IMAGE: Meaghan Murphy and Captain Tyrone Collington at Capitol City Cheesecake in late August. Photo by Bill Brown.
BY BILL BROWN
Since the August 2014 police shooting of unarmed teen Michael Brown in Ferguson, MO, there have been similar incidents reported monthly, sometimes weekly around the country. The proliferation of cell-phone video cameras, the increased deployment of “body-cams” worn by police officers and the ability to share such videos via the internet has made it possible for the public to “witness” these incidents.
The subject of police shootings and claims that young men of color are routinely singled out for police stops and arrests have become a large part of the national conversation. The Black Lives Matter movement grew out of protests against police shootings.
There were also vengeance killings of police officers in Dallas TX and Baton Rouge, LA this year, out of which grew a Blue Lives Matter movement.
Murphy speaks for the Unity in the Community initiative to the Takoma Park City Council Sept. 7, 2016. Photo by Bill Brown.
Local resident Meaghan Murphy saw her sons, close in age and color to Michael Brown and other casualties, become concerned about their own safety and confused about how to regard police officers. One of her sons, said Murphy, stopped running on the Sligo Creek Park trail, afraid that he might be misidentified as a criminal running from the scene of a crime.
She and her husband had “the talk” with them – the conversation about how young people of color would likely be singled out by police and how to act when they are.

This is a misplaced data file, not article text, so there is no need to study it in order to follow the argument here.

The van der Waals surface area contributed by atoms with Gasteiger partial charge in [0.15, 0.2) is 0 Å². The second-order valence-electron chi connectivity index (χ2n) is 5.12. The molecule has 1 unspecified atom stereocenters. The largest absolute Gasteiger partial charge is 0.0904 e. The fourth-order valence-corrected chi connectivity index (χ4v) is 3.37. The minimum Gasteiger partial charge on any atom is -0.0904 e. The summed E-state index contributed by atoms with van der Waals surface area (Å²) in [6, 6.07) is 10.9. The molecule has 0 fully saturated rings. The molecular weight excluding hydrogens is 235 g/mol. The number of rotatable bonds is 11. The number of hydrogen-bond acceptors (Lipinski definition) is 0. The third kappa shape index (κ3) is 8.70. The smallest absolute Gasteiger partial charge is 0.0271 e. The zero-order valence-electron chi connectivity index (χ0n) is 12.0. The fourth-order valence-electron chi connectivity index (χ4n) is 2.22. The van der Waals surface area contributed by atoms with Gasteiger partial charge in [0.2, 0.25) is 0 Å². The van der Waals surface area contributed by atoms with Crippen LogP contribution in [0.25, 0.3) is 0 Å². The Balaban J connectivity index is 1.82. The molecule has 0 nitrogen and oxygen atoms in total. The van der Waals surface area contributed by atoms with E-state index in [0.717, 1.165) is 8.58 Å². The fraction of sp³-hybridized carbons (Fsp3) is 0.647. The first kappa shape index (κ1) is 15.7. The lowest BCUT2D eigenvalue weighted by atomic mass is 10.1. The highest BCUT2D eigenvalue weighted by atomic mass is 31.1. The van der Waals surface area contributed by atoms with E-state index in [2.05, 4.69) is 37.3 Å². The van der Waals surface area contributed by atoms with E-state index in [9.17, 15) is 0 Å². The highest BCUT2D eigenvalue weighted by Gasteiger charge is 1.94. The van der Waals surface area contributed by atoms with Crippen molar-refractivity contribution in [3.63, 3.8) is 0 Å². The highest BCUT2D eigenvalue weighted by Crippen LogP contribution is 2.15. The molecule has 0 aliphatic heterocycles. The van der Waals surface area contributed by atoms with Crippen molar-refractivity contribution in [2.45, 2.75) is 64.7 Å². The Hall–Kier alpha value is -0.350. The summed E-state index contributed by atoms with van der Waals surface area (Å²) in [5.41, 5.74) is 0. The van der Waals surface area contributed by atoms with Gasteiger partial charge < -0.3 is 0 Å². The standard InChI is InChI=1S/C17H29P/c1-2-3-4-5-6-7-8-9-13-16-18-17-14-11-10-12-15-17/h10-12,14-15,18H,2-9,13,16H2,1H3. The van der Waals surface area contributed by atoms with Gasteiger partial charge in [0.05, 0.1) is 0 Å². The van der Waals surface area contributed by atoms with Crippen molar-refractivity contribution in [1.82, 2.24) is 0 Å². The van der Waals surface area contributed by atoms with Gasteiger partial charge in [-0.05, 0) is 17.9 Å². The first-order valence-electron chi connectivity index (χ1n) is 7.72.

She wanted to do something more than give her boys “the talk.” She decided to get young people, especially young people of color, community members of different backgrounds, city officials and the Takoma Park police together to meet, talk and get to know one another.
Meaghan Murphy prepares for a meeting with city police captain Tyrone Collington at Capital City Cheesecake in late August. Photo by Bill Brown.
Such a meeting, she hoped, would defuse tension for youth, police and parents. And she had just the place for it. Murphy is the co-owner of Capital City Cheesecake on Carroll Avenue, Takoma Park.
Murphy presented the idea to Mayor Kate Stewart and Captain Tyrone Collington in late July. Together, the three formulated a more ambitious plan – a series of forums called Unity in the Community. They wrote a city council resolution in support of it. Murphy addressed the council about the initiative before they unanimously passed it at their Wednesday Sept. 7 meeting.
The city sees its role as a partner with the community. None of the parties has a firm plan for the forums, they expect a plan will emerge from the participants. Murphy’s hope is that at the end the community, police and city will have built trust and unity.
The initiative will have a kick-off “Neighborhood Block Party,” Sept. 25, 4 – 7 p.m. at Capital City Cheescake